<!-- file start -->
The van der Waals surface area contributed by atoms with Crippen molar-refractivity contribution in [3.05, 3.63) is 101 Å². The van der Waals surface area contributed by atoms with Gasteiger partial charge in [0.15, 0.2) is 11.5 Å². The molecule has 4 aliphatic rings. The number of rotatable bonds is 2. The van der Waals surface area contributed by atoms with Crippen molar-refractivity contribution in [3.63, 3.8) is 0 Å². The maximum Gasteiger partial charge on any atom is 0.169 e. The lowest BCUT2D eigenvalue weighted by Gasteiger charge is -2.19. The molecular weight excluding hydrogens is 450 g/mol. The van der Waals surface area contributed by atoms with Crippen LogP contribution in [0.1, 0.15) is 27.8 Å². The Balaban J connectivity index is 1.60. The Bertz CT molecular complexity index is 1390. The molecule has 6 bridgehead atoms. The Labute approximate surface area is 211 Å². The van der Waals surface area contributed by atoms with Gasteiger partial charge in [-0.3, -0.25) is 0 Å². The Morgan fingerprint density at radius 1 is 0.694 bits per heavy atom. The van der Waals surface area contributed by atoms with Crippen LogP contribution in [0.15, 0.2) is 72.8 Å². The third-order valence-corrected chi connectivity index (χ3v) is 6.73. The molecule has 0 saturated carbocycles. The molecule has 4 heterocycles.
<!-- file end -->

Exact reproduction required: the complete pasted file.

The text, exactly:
The van der Waals surface area contributed by atoms with Crippen molar-refractivity contribution in [3.05, 3.63) is 101 Å². The van der Waals surface area contributed by atoms with Gasteiger partial charge in [0.15, 0.2) is 11.5 Å². The molecule has 4 aliphatic rings. The number of rotatable bonds is 2. The van der Waals surface area contributed by atoms with Crippen molar-refractivity contribution in [3.63, 3.8) is 0 Å². The maximum Gasteiger partial charge on any atom is 0.169 e. The lowest BCUT2D eigenvalue weighted by Gasteiger charge is -2.19. The molecular weight excluding hydrogens is 450 g/mol. The van der Waals surface area contributed by atoms with Crippen LogP contribution in [0.1, 0.15) is 27.8 Å². The Balaban J connectivity index is 1.60. The Bertz CT molecular complexity index is 1390. The molecule has 6 bridgehead atoms. The Labute approximate surface area is 211 Å². The van der Waals surface area contributed by atoms with Gasteiger partial charge in [-0.3, -0.25) is 0 Å². The Morgan fingerprint density at radius 1 is 0.694 bits per heavy atom. The van der Waals surface area contributed by atoms with Crippen LogP contribution in [0.15, 0.2) is 72.8 Å². The third-order valence-corrected chi connectivity index (χ3v) is 6.73. The molecule has 0 saturated carbocycles. The molecule has 4 heterocycles.